Previous criminal cases against Jehovah's Witnesses have usually been brought under Article 282 (incitement of religious hatred), including the two ongoing prosecutions in Kabardino-Balkariya (see below). Sixteen people in Taganrog were prosecuted under Article 282.2, Parts 1 and 2 (organising or participating in the activities of a banned extremist organisation) for continuing to meet after their local Jehovah's Witness community was liquidated and banned in 2009. Dennis Christensen (see below) has also been charged under Article 282.2, Part 1, which is related to an earlier ban on the Oryol community.

Second prosecution in Kabardino-Balkariya

Prosecutors in the North Caucasus town of Maysky are investigating 54-year-old Yury Viktorovich Zalipayev, chair of the now-liquidated local Jehovah's Witness congregation. He is being investigated for allegedly inciting hatred towards "Christian clergy", apparently by giving parishioners copies of a banned magazine (one of whom later distributed it in public).

The investigation is continuing and charges have not yet been brought, Maysky District Prosecutor's Office told Forum 18 on 24 August. The case is unrelated to the ban on the Administrative Centre, as the alleged offence took place over a year ago.

Zalipayev is accused of an offence under Criminal Code Article 282, Part 1 – publicly performed "actions aimed at the incitement of hatred or enmity, as well as humiliation of a person or group", based on gender, race, nationality, language, origin, attitude to religion, or social group. This carries possible punishments of: a fine of 300,000 to 500,000 Roubles or 2 to 3 years' wages; compulsory labour for one to four years; or 2 to 5 years' imprisonment.

According to the Prosecutor's Office, Zalipayev has not been placed in detention or under house arrest or travel restrictions. As of 25 August, he has not been added to the Rosfinmonitoring list of "terrorists and extremists".

According to the Maysky Inter-District Investigative Committee's official notification of the opening of the case on 10 August, seen by Forum 18, Zalipayev "knowingly .. decided on 16 August 2016 to carry out public actions aimed at inciting hatred and enmity towards a social group, 'Christian clergy', wherefore he decided to distribute a printed publication from the Federal List of Extremist Materials" to attendees at an evening service, "wishing to acquaint the widest possible circle of people with ideas and statements containing [this] negative evaluation".

The publication in question was an August 2009 issue of the journal "Awake!" entitled "Prejudice and Discrimination: Getting to the Roots" (banned by Factory District Court, Kemerovo, on 28 October 2010).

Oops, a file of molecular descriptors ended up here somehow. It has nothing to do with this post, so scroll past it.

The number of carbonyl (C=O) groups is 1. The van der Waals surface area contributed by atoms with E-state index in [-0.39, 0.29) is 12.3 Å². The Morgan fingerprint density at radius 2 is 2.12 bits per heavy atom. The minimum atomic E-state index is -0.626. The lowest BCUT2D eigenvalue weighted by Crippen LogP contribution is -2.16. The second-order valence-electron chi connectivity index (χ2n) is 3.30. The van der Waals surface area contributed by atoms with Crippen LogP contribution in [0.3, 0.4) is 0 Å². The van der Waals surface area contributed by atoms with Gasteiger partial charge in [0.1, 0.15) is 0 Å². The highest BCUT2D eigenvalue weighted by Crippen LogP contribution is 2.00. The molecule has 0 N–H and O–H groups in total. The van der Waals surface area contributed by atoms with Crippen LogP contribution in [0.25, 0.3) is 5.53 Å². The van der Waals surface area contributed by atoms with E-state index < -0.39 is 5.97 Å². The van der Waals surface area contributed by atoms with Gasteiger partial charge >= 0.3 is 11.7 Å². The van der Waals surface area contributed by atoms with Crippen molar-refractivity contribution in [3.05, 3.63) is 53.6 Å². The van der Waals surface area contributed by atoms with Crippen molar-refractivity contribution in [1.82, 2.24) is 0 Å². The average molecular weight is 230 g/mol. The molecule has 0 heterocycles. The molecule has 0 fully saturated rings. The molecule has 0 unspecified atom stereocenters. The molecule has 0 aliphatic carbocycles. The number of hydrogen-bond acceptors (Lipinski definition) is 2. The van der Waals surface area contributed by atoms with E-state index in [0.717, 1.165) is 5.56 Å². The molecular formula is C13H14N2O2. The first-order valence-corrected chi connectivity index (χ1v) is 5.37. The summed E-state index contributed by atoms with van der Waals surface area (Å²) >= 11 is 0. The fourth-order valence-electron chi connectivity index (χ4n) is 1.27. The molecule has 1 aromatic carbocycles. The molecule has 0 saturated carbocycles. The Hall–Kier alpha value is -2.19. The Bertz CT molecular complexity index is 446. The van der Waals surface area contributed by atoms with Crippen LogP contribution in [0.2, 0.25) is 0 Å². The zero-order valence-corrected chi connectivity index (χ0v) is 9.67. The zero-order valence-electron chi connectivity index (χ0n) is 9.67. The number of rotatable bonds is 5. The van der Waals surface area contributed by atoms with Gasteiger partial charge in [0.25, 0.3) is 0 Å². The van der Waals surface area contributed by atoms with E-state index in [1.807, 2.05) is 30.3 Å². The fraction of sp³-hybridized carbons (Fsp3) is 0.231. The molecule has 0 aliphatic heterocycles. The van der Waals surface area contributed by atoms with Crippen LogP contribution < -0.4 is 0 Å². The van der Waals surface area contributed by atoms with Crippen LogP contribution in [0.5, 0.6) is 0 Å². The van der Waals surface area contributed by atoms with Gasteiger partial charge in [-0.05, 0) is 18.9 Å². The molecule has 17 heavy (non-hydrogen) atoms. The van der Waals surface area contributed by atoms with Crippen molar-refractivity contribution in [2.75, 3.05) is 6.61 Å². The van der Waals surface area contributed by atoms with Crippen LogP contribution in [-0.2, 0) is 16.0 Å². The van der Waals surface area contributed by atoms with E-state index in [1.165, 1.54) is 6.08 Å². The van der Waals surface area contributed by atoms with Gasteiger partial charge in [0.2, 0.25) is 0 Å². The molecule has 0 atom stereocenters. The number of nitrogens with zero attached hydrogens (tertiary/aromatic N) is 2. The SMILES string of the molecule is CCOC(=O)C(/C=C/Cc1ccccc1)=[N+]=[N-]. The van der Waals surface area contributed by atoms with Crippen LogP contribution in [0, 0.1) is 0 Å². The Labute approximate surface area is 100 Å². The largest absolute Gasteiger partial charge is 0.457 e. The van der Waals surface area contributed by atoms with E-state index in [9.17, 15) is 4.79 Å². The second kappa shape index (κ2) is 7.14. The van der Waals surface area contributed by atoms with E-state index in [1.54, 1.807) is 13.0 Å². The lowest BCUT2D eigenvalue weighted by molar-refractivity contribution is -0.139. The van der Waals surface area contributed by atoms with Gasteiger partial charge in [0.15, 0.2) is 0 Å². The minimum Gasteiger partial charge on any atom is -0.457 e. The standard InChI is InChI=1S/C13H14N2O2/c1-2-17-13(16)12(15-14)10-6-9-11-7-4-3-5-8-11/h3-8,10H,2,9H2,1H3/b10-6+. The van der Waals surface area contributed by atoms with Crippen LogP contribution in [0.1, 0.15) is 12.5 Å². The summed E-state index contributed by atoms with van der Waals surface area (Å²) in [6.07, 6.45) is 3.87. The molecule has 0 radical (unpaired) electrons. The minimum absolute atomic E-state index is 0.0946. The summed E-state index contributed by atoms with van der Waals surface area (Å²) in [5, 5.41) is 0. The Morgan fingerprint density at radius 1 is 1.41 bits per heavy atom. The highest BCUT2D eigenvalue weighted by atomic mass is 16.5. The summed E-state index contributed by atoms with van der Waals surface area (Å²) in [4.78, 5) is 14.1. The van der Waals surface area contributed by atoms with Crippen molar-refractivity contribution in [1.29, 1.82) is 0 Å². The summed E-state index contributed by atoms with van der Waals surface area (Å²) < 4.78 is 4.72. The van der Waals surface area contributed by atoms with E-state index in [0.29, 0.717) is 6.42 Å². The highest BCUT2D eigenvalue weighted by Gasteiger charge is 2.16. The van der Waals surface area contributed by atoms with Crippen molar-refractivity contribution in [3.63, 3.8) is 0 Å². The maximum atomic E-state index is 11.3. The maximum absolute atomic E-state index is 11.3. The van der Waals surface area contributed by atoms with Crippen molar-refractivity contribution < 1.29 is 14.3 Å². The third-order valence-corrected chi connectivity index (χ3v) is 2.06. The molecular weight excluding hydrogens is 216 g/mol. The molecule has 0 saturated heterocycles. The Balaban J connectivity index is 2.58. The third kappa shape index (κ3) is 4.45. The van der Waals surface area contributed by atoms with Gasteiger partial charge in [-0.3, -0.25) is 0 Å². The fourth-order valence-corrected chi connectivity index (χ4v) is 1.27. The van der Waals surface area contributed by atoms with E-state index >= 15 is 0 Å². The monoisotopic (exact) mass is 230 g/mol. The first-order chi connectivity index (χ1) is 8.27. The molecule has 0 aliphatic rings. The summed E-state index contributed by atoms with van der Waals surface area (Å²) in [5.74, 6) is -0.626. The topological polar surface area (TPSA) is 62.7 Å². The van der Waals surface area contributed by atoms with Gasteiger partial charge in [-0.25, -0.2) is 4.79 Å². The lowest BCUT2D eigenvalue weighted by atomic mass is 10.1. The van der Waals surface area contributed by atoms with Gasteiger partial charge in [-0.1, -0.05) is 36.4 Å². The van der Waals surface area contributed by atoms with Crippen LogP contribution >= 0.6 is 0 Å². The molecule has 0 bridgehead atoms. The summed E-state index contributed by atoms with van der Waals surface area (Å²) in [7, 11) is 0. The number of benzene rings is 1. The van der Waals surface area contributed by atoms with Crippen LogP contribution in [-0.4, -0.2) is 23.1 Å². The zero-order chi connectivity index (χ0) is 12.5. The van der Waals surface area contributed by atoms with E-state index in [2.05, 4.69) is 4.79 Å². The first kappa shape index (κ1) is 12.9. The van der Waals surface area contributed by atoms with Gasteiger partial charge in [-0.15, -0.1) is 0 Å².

The document states that Zalipayev gave three copies to E. Kireyev (who later reported him to the police), and "having the idea of further distributing this publication to an unlimited circle of people, he instructed [community member] O.V. Makarova to hand it out .. among the residents of Maysky". Makarova did this the next day, "following Zalipayev's order", outside a hospital and a leisure centre.

As a result, Maysky District Court fined the Maysky Jehovah's Witness community 200,000 Roubles under Administrative Code Article 20.29 on 9 November 2016. According to the verdict in this case, after Kireyev's tip-off, law enforcement agents searched the community's premises and found seven more copies of the banned August 2009 issue of "Awake!"

Jehovah's Witnesses themselves claim that these had been planted by FSB security service officers during the search, which took place in darkness as the power had gone out immediately before, and in the absence of community members, as officers had made them stay in one room.

Sergiyev Posad acquittal upheld

On 24 August, Moscow Regional Court upheld the acquittal of Jehovah's Witness elders Vyacheslav Yuryevich Stepanov (born 20 March 1977) and Andrei Petrovich Sivak (born 28 March 1974) on charges of inciting religious hatred.

Prosecutors had appealed against the 23 June ruling by Sergiyev Posad City Court, which had declared the two men not guilty of organising gatherings, "veiled under the guise of 'religious meetings'", with the aim of "inciting hatred and enmity against followers of all religions other than adherents of the 'Jehovah's Witnesses' religious organisation, and humiliating human dignity on the grounds of religion".

The two men had originally been acquitted at the same court on 4 March 2016, but were forced to undergo repeat proceedings after Moscow Regional Court overturned this ruling on 26 May 2016 at the request of prosecutors.

Sivak and Stepanov were charged under Criminal Code Article 282, Part 2. This punishes publicly performed "actions aimed at the incitement of hatred or enmity, as well as humiliation of a person or group", based on sex, race, nationality, language, origin, attitude to religion, or social group", when committed a) with violence or the threat of violence; b) by a person using their official position; c) by an organised group (of which Stepanov and Sivak were accused).